Published on:

Is a Georgia Motorist Liable if an Animal Suddenly Darts into the Road?

Car accidents are often the result of a driver failing to keep a proper lookout for hazards in the road. As a driver, you should never assume the road in front of you is clear. If you do get into an accident caused by another who did not keep his or her eyes on the road, you may have a personal injury claim for damages.

Kelly v. Fann

Georgia courts never assume that a driver failed to keep a lookout. The legal burden is on the plaintiff to establish, by a preponderance of the evidence, that the defendant ignored a legal duty. This means, for instance, the plaintiff must show that the defendant ignored the rules of the road or failed to exercise appropriate caution when confronting a known hazard. A judge may dismiss a car accident lawsuit on summary judgment if the plaintiff cannot produce sufficient evidence from which a jury can find negligence.

Consider this recent decision by the Georgia Court of Appeals. The plaintiff in this case was driving a tractor trailer down the highway one evening. According to the plaintiff’s testimony, he suddenly “saw a car coming” from the opposite side of the road. This was the defendant’s car. She had been traveling westbound when her car “crossed the grassy median into the eastbound lanes” just before striking the plaintiff’s vehicle.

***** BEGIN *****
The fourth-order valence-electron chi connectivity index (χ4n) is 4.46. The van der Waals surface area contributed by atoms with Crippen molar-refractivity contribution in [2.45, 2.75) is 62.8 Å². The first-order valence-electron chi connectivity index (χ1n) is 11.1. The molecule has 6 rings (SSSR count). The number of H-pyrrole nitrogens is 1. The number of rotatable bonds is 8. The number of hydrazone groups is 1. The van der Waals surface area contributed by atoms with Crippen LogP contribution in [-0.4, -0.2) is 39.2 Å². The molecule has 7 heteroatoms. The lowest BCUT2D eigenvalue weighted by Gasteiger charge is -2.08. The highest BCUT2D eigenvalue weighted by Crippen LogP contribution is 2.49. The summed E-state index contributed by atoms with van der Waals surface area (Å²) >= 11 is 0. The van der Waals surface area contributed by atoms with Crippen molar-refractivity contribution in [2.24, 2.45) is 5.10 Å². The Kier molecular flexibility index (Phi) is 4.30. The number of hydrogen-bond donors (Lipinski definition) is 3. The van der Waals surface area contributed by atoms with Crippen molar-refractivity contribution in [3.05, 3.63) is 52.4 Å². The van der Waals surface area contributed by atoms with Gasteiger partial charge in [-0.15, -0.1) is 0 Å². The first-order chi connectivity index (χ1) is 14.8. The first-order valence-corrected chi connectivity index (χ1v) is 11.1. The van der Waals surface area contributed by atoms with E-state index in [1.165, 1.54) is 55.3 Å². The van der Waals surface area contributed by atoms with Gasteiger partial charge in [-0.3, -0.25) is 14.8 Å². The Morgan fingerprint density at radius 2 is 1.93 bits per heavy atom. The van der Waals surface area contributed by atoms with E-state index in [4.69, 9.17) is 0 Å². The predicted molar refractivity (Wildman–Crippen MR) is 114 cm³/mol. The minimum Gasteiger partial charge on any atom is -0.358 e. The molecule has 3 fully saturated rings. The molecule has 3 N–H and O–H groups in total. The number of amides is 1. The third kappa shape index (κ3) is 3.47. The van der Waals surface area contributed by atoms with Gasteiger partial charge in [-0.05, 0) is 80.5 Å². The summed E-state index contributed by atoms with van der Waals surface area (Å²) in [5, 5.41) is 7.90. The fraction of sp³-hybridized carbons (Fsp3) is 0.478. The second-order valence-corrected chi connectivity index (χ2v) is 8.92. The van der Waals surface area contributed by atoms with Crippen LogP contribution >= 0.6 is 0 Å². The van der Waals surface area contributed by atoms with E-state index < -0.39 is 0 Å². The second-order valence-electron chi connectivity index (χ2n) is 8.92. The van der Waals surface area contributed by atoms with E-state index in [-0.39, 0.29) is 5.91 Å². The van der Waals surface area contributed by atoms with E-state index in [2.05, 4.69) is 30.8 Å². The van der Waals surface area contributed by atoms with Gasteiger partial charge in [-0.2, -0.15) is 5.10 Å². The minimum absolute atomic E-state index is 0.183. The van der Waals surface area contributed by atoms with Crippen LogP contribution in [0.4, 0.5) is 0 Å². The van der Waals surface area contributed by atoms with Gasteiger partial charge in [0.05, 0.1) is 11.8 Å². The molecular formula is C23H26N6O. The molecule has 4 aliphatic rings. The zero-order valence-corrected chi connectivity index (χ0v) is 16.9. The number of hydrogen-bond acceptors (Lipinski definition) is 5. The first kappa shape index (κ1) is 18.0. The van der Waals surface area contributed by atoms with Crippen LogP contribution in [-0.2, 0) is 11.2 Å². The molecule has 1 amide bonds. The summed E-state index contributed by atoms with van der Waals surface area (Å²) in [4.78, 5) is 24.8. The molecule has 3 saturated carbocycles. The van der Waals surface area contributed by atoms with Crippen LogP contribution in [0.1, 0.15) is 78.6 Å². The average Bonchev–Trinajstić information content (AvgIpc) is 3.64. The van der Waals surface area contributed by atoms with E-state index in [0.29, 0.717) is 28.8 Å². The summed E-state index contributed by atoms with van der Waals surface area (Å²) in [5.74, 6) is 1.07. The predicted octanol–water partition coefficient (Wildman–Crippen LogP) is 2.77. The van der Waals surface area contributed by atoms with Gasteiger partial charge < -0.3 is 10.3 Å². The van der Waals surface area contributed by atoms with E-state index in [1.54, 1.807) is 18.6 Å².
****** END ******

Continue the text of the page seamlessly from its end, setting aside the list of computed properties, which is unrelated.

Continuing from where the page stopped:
Several hours prior to the accident, a bull escaped from a nearby livestock trailer. The police searched for the bull near the highway. As it turned out, the defendant “found” the bull when she hit it with her car. This initial collision cause the defendant to lose consciousness, and it was then that her vehicle crossed the median and produced the second collision with the plaintiff’s truck.

The plaintiff’s personal injury claim was premised on the defendant’s alleged negligence in breaching “her duty to maintain a proper lookout.” In other words, the plaintiff said the defendant failed to exercise reasonable care in avoiding the runaway bull, and this failure caused the accident and his injuries. Both the trial court and the Court of Appeals held that the plaintiff failed to produce sufficient evidence to support this theory of liability.

As the Court of Appeals explained, there was no evidence in the record demonstrating the plaintiff “had a sufficiently clear view” of the bull on the highway prior to the first collision. Indeed, there was no evidence of the bull’s location just before the plaintiff hit it. The appeals court observed the animal “could have been standing in the highway or it could have walked or run into the highway in front of or into [the defendant’s] vehicle.” Any conclusion would be mere conjecture–and a jury cannot find a defendant liable based purely on speculation. Ultimately, the plaintiff could not show there was anything the defendant could have done to avoid the collision, so his personal injury claim failed as a matter of law.